This fix was said to be completed for Google Analytics, but there are still companies that are seeing some issues there. Further, if you’re using some other analytics package, you should check to see if they support this.
AMP and eCommerce
Currently, AMP support for eCommerce sites is limited, and the AMP roadmap is planning to offer improved support in Q3 of 2017.
In 2016, Google employees Boris Farber, Rowan Merewood, and Rudy Galfi wrote a post on how eCommerce sites can use AMP for their web pages, stating “AMP is a natural fit for eCommerce because AMP makes web pages fast, and fast pages help with purchase conversions.”
The big tradeoff you’ll face is the effort involved in implementing pages that support your traditional website look and feel the way you’re used to if and when you make the switch. While you’ll hear those driving AMP telling you that this should be possible, it’s important to understand that this will probably be hard.
If the tradeoffs, or effort required to implement it, are too much for you, you may want to hold off
AMP and Advertisers
AMP offers advertisers a new way of building ads, so they’re “as fast as AMP pages to ensure your ads do what they’re meant to do and deliver the value you’re looking for.”
In 2015, Google revealed that its DoubleClick and AdSense platform would be working with the AMP framework, along with others:
Today we’re announcing that Outbrain, AOL, OpenX,, DoubleClick, and AdSense are working within the framework to improve the advertising experience for users, publishers and advertisers on the mobile web.
At the June 2017 SMX Advanced conference, Google’s Ranna Zhou shared more information on the progress of AMP ads, and the performance benefits that it offers.
Still, documentation around how to build AMP ads and overall support for advertisers remains a bit thin, though this is progressing rapidly. According to the AMP roadmap, improved support for ads is expected to be available in Q3 of 2017, but it’s also reasonable to expect that efforts to expand AMP support for different ad formats, platforms, and related analytics will be an ongoing process.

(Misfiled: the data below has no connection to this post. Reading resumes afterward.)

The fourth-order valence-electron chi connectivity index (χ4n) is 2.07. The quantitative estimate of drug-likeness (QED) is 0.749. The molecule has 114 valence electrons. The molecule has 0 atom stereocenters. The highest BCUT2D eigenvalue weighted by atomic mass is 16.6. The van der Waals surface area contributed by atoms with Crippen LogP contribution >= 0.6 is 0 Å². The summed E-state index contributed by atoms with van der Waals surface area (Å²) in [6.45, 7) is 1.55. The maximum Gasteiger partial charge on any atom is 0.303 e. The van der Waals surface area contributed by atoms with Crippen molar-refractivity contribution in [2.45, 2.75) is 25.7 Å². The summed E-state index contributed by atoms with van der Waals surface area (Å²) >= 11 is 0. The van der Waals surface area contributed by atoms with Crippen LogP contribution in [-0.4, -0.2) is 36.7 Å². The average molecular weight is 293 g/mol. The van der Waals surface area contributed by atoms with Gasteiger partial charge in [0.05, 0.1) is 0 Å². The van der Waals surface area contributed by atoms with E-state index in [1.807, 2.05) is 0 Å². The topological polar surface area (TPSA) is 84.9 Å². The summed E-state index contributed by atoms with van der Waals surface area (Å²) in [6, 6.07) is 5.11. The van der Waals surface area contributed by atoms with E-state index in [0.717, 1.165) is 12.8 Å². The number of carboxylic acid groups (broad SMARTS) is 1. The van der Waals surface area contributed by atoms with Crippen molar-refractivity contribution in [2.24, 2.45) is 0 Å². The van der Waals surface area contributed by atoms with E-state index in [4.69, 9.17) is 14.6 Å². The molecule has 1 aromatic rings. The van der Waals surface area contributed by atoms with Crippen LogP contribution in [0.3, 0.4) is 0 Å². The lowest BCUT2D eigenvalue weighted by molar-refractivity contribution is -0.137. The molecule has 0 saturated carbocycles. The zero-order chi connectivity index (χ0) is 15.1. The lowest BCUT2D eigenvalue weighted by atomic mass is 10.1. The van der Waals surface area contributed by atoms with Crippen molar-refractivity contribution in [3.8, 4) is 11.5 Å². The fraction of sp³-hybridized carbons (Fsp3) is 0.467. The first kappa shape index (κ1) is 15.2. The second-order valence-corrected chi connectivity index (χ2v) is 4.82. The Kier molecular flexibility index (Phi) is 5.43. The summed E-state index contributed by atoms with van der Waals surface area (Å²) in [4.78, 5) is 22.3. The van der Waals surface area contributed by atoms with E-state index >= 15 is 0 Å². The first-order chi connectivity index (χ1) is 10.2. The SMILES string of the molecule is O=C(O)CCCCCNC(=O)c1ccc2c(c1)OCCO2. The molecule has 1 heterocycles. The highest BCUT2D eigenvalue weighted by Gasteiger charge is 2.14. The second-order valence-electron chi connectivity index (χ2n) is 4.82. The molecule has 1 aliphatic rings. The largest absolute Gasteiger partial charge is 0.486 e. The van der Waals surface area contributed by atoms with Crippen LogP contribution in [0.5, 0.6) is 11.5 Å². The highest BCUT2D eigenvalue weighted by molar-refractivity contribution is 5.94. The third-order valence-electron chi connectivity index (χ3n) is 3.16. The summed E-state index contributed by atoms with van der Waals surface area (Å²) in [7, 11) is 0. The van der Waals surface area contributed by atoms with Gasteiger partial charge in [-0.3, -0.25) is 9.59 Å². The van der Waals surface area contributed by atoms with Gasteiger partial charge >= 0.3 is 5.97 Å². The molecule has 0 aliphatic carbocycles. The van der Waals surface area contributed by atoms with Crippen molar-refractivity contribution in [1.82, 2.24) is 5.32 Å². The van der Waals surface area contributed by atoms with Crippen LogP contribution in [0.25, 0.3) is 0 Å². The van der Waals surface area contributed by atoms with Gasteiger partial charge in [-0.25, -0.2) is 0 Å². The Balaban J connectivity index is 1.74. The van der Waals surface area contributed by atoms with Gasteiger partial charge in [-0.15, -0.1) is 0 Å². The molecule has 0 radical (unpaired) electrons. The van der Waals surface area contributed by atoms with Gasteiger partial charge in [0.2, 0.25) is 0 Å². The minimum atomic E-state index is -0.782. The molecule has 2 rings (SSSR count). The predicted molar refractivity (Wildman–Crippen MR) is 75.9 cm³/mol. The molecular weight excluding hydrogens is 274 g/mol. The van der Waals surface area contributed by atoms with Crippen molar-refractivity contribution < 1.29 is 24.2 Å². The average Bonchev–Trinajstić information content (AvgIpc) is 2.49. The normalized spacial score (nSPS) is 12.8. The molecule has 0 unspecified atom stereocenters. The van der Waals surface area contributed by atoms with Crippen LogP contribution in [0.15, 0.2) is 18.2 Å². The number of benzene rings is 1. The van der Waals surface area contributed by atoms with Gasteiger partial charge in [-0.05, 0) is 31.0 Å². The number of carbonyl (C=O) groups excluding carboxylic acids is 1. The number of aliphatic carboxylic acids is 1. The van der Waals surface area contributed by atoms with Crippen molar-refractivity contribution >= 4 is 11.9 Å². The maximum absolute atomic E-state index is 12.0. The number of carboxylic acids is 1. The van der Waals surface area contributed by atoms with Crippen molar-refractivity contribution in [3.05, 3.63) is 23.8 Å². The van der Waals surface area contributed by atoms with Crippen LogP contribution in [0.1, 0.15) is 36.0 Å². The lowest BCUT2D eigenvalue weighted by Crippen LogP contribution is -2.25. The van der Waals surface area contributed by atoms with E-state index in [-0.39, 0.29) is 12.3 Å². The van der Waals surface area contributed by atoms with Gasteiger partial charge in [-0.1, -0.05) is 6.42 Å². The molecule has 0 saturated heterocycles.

So, Should You Adopt AMP?
This depends on a few factors:
- The type of site that you have, and whether or not AMP support exists for it now. For eCommerce websites, adopting AMP still may be a bit early. Even as initial AMP support rolls out, it’s not clear how robust it will be. If you’re an aggressive early adopter type, you can always perform a test on a handful of key pages. However, for blog and article-type content, now is a good time to adopt AMP.
- Presence of the right feature support. If you have a site that is very video-centric, for example, then you might want to hold off for a bit. Or, if the current type of ads you are running don’t work within AMP, that would be a non-starter too. Make sure that the AMP functionality for what you need is in place before you move over.
- Level of effort involved. As it turns out, both WordPress and Drupal have AMP plugins/modules that make AMP implementation very easy, in theory.
However, there are some issues with the WordPress support at this point in time that the AMP team is still working on. Check that out carefully before making the decision to leap on the AMP bandwagon. According to a Google spokesperson, progress is expected with the WordPress plugin in the next few months.
- Availability of programming assistance. In addition, if you’re not one of those platforms, then the challenge of implementing AMP will be quite a bit harder. In principle, AMP is not hard to learn, as it’s a direct derivative of basic HTML coding, but it does represent an incremental effort. For many, this may make the effort cost prohibitive.
- How aggressively you want to pursue AMP. There are many that want to take an aggressive approach to AMP, and be an early adopter. At Perficient Digital we’re helping many companies with AMP that are taking this stance, and there are certainly advantages to being early out of the gate. As a downside, you will have to work through more difficulties in programming than you will if you sit back for another 6 months or more.
We know that speed is critical to the success of your website and its user experience, and most website publishers underinvest in it. AMP offers an industry-standard way to speed up web pages dramatically, so it’s definitely worth having on your radar.
Remember, though, that the core issue is having faster loading pages. If the technical implementation of AMP is too ambitious for you now, find some other way to speed up your web pages.
But, in the longer run, AMP has a lot of broad-based industry support and I do believe that it’s here to stay. And, its open source nature means that there will be tons of programming talent looking at expanding its support and capabilities over time.
As a result, for most sites, I do recommend that AMP be a part of their plans. It’s more of an issue of when you take it on, rather than “if”.